By Dexter Brown:
Fellow prisoners, welcome back to the wacky world of Upper Redwood High, as Rewind takes a look back at Radio Active.
Teen sitcoms are all the rage these days. Between Nickelodeon’s iCarly and Victorious and Disney’s ANT Farm and Shake It Up!, kids can’t seem to get enough. Homegrown stations YTV and Family Channel are also producing their own, including the likes of How To Be Indie, Mr. Young and Debra!, most of which have been sold overseas.
While the market may currently seem lucrative, it hasn’t always been that way. Teen sitcoms on networks such as YTV and Nickelodeon were rarities just a few years ago. They were often lost among a sea of absurdist cartoons like Angry Beavers and Animaniacs. Canadian kids networks concocted the likes of Angela Anaconda and Stickin’ Around for the 90s absurdist cartoon era.
While the 90s were dominated by cartoons, Nickelodeon did find success with Clarissa Explains It All and YTV later found similar success in Radio Active (1998-2001), a show about a bunch of students who run a high school radio station, which was also named Radio Active.
Radio Active was based on the 1995-2001 Canal Famille (now Vrak.TV) show Radio Enfer and it also aired on Nickelodeon. Both shows were early examples of the teen sitcom renaissance which soon came into full force shortly after the shows’ runs.
Radio Active‘s humour holds up fairly well and with only a few dated posters and an old Macintosh really holding back as a relic of the 90s. The show follows a group of high school students who had to maintain a C average to keep the radio station alive, so they would often try to help each other study and grew to be a tight knit group of friends. They were a rather quirky bunch and their antics throughout the show’s run included using the school radio system to help a fellow student pass an oral exam and broadcasting gossip over the radio.
As with many Canadian shows of the time, some elements felt a bit unpolished. In the pilot you could see the end of a set wall and a bit of what looks like a camera or light on screen. It also had only a handful of sets and lacked extras such as other students and teachers to the point where you might start to wonder if the stars of the show were the only ones in a really, really small school.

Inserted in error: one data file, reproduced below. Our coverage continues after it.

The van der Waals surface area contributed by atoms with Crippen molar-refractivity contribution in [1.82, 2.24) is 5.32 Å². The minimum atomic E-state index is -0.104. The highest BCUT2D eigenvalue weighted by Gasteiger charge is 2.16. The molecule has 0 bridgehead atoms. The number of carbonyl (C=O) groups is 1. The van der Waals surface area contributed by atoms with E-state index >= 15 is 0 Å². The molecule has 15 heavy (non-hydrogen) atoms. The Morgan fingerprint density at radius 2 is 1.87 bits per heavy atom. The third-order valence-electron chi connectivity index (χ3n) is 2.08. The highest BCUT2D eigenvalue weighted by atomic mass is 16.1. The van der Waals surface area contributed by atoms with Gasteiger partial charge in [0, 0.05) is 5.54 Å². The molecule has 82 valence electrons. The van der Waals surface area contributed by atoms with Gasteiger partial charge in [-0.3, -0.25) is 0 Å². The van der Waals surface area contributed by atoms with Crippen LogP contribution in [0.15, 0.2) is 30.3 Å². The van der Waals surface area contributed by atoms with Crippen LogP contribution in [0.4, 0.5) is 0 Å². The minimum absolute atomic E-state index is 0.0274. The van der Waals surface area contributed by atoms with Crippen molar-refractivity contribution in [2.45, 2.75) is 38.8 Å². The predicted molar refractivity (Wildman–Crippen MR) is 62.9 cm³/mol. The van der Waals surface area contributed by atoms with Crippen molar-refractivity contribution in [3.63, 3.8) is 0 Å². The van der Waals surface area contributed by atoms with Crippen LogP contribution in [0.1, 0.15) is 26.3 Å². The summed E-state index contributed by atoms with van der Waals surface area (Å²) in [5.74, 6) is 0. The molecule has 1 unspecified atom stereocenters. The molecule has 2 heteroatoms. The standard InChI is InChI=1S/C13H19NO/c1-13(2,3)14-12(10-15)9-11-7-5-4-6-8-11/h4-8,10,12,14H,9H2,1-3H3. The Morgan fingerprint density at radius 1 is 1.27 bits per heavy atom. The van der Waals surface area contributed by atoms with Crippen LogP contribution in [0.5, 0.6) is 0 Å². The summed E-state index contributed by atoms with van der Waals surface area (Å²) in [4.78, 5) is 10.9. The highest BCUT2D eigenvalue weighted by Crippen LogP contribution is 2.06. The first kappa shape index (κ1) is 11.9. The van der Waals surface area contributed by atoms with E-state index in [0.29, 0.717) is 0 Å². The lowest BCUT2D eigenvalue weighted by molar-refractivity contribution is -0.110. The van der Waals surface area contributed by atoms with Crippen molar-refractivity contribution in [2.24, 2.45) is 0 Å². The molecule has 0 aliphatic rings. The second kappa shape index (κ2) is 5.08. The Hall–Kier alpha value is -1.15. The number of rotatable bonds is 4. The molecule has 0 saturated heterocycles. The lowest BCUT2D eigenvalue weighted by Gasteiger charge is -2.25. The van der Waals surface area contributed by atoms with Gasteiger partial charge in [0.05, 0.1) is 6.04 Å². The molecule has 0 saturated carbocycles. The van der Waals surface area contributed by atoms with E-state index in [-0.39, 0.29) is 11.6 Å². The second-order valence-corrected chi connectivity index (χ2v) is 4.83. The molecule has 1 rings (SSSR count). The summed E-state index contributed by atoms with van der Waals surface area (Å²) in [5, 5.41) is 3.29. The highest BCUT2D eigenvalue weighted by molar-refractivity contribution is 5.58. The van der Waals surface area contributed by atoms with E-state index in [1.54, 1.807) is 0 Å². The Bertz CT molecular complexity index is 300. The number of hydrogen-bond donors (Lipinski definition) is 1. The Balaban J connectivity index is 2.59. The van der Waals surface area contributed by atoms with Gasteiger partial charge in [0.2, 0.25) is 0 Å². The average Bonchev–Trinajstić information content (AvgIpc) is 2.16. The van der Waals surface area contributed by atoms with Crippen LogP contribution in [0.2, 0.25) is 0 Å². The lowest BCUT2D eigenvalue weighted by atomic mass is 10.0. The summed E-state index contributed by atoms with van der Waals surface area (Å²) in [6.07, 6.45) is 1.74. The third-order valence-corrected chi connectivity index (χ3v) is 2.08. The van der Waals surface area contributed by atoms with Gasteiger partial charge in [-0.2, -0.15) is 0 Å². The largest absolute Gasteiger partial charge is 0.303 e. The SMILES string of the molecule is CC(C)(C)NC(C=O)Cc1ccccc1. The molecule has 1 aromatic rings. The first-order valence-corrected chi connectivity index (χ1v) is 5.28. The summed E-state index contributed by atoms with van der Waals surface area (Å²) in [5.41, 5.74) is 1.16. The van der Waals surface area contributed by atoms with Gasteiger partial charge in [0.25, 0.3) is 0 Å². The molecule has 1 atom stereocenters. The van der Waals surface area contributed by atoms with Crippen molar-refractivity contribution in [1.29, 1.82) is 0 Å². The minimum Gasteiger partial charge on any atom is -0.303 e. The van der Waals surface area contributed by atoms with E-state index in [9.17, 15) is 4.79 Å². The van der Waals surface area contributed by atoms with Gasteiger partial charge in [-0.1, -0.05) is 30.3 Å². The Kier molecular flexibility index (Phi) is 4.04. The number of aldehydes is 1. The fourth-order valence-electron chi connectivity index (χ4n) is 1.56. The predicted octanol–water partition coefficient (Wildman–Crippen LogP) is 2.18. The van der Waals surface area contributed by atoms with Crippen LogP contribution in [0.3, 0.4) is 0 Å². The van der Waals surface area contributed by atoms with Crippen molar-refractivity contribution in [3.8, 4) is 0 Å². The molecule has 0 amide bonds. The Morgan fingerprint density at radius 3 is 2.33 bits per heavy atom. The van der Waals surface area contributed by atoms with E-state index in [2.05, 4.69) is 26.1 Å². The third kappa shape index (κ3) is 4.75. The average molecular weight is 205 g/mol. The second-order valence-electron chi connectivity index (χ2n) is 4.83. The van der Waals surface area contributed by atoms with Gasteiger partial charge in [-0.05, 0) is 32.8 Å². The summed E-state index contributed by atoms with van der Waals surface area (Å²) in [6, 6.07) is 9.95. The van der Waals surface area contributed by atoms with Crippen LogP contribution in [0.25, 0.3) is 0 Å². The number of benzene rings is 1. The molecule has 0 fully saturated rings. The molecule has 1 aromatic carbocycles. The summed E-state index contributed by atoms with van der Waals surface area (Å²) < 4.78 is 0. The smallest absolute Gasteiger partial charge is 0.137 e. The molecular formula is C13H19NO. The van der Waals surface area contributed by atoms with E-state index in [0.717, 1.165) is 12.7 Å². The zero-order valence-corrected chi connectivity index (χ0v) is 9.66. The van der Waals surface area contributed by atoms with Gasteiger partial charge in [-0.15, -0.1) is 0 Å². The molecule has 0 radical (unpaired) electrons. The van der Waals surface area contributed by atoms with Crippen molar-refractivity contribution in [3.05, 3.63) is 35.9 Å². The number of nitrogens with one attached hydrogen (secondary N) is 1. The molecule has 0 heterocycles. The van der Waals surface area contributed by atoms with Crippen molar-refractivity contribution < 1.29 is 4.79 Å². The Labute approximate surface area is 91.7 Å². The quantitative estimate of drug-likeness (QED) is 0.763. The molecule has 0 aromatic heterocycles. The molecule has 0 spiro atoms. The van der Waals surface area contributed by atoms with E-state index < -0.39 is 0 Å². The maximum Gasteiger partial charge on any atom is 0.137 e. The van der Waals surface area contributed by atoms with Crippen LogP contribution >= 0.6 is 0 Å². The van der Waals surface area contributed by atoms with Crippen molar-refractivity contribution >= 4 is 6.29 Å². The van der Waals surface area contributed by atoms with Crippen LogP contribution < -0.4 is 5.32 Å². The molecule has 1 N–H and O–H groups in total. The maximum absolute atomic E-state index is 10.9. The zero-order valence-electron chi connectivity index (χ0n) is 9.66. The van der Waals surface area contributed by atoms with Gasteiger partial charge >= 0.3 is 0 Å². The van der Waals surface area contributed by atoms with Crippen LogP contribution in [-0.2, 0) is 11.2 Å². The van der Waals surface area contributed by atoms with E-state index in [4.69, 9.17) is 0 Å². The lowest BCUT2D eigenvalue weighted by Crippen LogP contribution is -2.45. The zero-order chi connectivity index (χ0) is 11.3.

Despite that the characters felt well rounded and distinguishable. Kevin was a bit of an egotist and brought most of the physical comedy to the series. He was ball of energy and not all that smart. Morgan was down to earth and had a bit of a sarcastic vein in her. Sarah, Morgan’s younger sister, often came in rolling in on roller skates, squeaky and was rather quiet annoying. Tanya was a sweet and naive bookworm. Eaton was money hungry but boring. And spiky haired George was a weirdo, often calculating some sort of odd conspiracy theory. As the series went on Kevin and Eaton were replaced by Blair a buff, popular but dimwitted athlete and Roger a lanky smart guy.
Even while watching the show in its original run I felt there was a great age disparity between the actors. In the TV world, actors in their early to late 20s often portray high school students. In fact Vanessa Lengies, the actress who played Sarah, still plays a high school student on Glee.
While the kids of Radio Active didn’t feel as if they mere caricatures, the school staff fell more into that pitfall. Mr. Noseworthy was the one who usually fit into whatever teacher role the plot needed and was genuinely a nice guy who often went on with stories from his youth. Ms. Atoll on the other hand was simply a ruthless authority figure.
With the similar theme of high school broadcasting, Radio Active could be compared to the some what similar current teen sitcom, What’s Up, Warthogs!. While Radio Active followed the zany world of high school radio, What’s Up, Warthogs! follows the antics of a high school TV news show. Considering that this was a sitcom, the Warthog’s news show plays out more like Weekend Update than your typical evening newscast. As Canadian television production has gotten arguably better since the late 90s, it could be said that it has rubbed off on What’s Up, Warthogs!. The show has more believable sets than Radio Active and the production value seems miles better. The same can’t be said in the writing department; the jokes feel more set up. The overall humour of the series seems a bit different than Radio Active choosing to go more for silly and absurd things.
The situationsÂ in What’s Up Warthogs! don’t feel exclusive to a school environment as did most of the ones in Radio Active. In fact you might wonder if these kids have class at all. For example, the episode of What’s Up, Warthogs! I caught involved opening a time capsule and a character attempting to travel back to the past. It’s a scenario that feels like it could be applied to virtually any mainstream sitcom, in one way or another.
See how What’s Up, Warthogs! stands up to Radio Active by catching up with Radio Active or discovering it for the first time yourself with YouTube.